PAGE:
Reflection: Midwife off sick – how it has felt

July 5, 2014

I have been off sick now since April 2014. My back finally gave in and it is apparent only surgery will sort it.  But hey, this has been an opportunity that I hope I have really taken advantage of.


My injury means that I cannot walk very far, cannot sit for long, and cannot stand for long. This in itself has been a challenge at times. The pain relief has also made me sleepy which has felt very strange.


But in this period of enforced time away from the clinical coal face I have been able to develop my skills in Twittering. This recently culminated in a Tweet chat with @WeMidwives concerning the topic of “hands on or off” at delivery. 

It was exciting to be involved with a controversial topic and to listen and respond to other people’s ideas.

Through Twitter I have discovered other midwives and mothers and I am engaging with them. They are from all over the world. I believe it really widens your vision of maternity care.  I honestly believe I would not have heard of many things that are happening in the NHS and Midwifery if I had not been connected to Twitter.

Through this medium I am also able to directly link to senior midwives in the UK. They are leading our institutions and making decisions on the future of midwifery.  I value their comments. I hope they value mine.  It is this flattening of the hierarchy that really excites me about the future.


I am also preparing for a month in Cambodia in January 2015. I am part of the RCM Global Twinning Project.  So during this enforced time off I have done more reading than I might about what it is like to work in maternity care in the third world and in particular Cambodia.

It will be a challenging month I am sure but I hope I can help in some way to try and push maternity care forward a little bit. I have been a Practice Development Midwife in the past so am able to share skills. 

I hope to learn about the women, who care for women at birth. I am open to learning from them too, to work with them where they are but to improve birth outcomes in the long term.  I feel privileged to go.  I am very against the wholesale importation of western medicine.  I am aware it is not all good.  I am also making the most of my time off to learn some of their Khmer language. Very challenging indeed.



It would have also been easy to put on weight whilst I have been off. Usually a very active person it has felt strange and extraordinarily frustrating not to be able to do yoga, pilates, be whipped into shape by my personal trainer or go walking on the hills.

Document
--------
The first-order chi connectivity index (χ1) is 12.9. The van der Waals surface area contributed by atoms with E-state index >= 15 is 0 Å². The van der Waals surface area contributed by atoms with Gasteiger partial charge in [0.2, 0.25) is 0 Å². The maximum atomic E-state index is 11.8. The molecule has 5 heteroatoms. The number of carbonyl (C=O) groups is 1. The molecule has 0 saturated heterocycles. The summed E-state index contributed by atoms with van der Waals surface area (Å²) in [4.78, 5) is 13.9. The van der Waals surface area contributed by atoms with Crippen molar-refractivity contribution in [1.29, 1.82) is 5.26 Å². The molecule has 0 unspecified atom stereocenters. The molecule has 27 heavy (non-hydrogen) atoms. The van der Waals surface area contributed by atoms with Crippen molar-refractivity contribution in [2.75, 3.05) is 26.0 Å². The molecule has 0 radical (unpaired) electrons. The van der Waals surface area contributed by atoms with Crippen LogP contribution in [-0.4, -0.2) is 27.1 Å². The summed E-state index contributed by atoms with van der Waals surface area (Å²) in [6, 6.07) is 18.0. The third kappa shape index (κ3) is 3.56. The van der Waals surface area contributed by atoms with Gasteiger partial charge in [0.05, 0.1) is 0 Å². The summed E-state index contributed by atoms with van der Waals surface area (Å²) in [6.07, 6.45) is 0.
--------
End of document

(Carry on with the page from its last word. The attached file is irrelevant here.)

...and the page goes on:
But as the surgery involves me being flipped over onto my tummy once asleep I thought I would make it easier for the staff in theatre. I have now lost over two stones. I hope they appreciate the gesture.


I have also been doing more blogging. Having my computer tilted to one side whilst I perch on one side or the other has become an art.  Having better pain relief in the last month certainly has helped. But I believe I am finding my voice not only as a midwife writer but as a general writer.

I have tried hard to keep in contact with work, finally being able to access emails from home has helped. It has been very frustrating not to be able to fulfil my role and watch as deadlines are missed because I am unable to meet them. But the end is now in sight. Surgery is imminent. I will be back before they know it.



It could have been a very difficult time.  I am not saying it did not have very painful and emotional moments. But I believe it has enabled me to take a step back and look more globally at Midwifery and how I want to share my knowledge and skills in the future. 



3 Responses to “Reflection: Midwife off sick – how it has felt”

  1. Hi Helen, thanks for sharing. It is frustrating when we are used to being so busy and active and our bodies betray us. Sounds like you are making fantastic use of your time and not allowing the situation to drag you down

  2. lucciagray Says:

    You have certainly been through a great deal in the last months. Every cloud has a silver lining, and you’ve certainly found many things to keep you busy and motivated. I admire your dedication to your profession. Good luck with the rest of your recovery. Thank you for sharing. 🙂

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